Rule XXVIII of the same origin as it existed at the time says: "The foregoing rules shall supersede all rules of the Superior Court of the State of California in conflict therewith."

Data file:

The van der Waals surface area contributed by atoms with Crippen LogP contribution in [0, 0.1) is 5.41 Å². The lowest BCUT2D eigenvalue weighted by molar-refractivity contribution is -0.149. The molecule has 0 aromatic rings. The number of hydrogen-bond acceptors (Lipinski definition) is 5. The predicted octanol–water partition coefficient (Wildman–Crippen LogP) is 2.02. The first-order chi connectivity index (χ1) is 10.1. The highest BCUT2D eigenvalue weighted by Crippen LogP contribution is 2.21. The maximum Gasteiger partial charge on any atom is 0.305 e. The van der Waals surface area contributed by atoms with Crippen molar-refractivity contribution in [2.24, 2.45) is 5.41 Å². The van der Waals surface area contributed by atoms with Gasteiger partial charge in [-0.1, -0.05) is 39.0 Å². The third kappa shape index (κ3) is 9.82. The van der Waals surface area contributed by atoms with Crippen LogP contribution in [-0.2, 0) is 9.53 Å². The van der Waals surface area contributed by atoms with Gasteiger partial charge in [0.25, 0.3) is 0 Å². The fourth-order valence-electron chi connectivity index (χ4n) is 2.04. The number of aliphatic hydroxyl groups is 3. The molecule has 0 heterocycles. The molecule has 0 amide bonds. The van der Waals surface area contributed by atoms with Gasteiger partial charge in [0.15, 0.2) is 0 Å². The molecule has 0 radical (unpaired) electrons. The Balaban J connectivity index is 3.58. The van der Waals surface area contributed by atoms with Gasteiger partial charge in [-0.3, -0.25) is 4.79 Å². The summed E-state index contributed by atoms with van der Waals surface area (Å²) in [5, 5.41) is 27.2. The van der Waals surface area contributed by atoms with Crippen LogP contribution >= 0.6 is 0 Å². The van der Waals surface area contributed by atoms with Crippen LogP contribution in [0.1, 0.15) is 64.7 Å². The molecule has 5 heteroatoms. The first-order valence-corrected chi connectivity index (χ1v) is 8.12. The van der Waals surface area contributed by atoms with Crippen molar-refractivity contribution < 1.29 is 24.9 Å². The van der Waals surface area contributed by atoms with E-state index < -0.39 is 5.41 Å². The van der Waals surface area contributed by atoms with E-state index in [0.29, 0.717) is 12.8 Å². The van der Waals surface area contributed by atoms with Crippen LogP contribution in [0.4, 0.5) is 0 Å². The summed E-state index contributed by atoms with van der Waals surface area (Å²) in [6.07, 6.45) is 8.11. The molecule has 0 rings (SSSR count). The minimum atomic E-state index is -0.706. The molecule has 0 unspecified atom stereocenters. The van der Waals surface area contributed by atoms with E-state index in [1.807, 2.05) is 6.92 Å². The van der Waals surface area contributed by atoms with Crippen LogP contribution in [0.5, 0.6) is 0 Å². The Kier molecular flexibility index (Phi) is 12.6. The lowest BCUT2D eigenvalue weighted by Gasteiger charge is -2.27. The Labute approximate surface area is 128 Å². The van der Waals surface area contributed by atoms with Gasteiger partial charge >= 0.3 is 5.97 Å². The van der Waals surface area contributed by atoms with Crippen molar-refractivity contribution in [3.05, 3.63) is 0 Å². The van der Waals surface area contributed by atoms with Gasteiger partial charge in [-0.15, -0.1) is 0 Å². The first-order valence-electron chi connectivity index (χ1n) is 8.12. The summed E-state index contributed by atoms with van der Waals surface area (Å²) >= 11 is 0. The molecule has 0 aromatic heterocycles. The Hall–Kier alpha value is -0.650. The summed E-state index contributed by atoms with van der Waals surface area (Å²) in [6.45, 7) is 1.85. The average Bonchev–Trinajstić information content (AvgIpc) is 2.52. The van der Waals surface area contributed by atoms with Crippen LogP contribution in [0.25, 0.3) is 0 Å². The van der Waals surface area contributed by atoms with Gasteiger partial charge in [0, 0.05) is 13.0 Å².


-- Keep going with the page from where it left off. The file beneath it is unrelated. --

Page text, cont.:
Rule XXI of the Superior Court of Los Angeles County adopted by the judges thereof and in effect at the time, unless superseded by the Judicial Council rule already quoted, reads in its pertinent part as follows: "When a demurrer to a pleading shall be sustained, the adverse party shall have ten days in which to amend, unless otherwise ordered by the court." Assuming without deciding that the council has the authority by virtue of the provisions of subdivision 5 of section 1a of article VI of the state Constitution which confers upon it the power to "adopt or amend rules of practice and procedure for the several courts not inconsistent with laws that are now or that may hereafter be in force" to supersede or set aside a rule adopted by the judges of the superior court who have acted pursuant to the provisions of section 129 of the Code of Civil Procedure, which says: "Every court of record may make rules not inconsistent with the laws of this state, for its own government and the government of its officers, . . .", the first question which arises is: Are the two rules in conflict, or to put it in another way, does that portion of rule XXI which we have quoted merely supplement section 6b of rule XX adopted by the council? The one says that the court shall fix the time for amendment when permission to amend is granted; and the other says that when no further order is made than "demurrer sustained" that permission to amend is granted, and the time is fixed at ten days. In the interest of clarity we may assume a county with but one judge who, reading the rule of the Judicial Council already quoted, adopts and promulgates a rule in the words of the rule of the superior court under consideration. In effect the judge would be saying: "To me is left the discretion of saying when permission shall be granted to amend and how much time shall be given therefor. I now say generally that whenever I sustain a demurrer without further order the adverse party may amend and time therefor is fixed at ten days. If I feel that the party should not have leave to amend I shall say so or if I feel that he should have less or more than ten days to amend I shall say so." We find no conflict between the two, hence the last quoted rule is still in effect and the respondent had ten days within which to file an amended petition for the writ of mandate, which time began to run from actual notice or the service of notice of the order of the ruling on demurrer. (Sec. 476, Code Civ. Proc.; Barron v. Deleval, 58 Cal. 96; Estate of Keating, 158 Cal. 109 -114 [ 110 P. 109].) From this it follows that the judgment taken against the respondent was due to the neglect and failure of her counsel to present an amended petition. We are then faced with the question of whether any excuse was shown justifying the court in its action and also whether it was necessary for the respondent to present an affidavit of merits or a verified petition with her motion or whether a sufficient showing was made.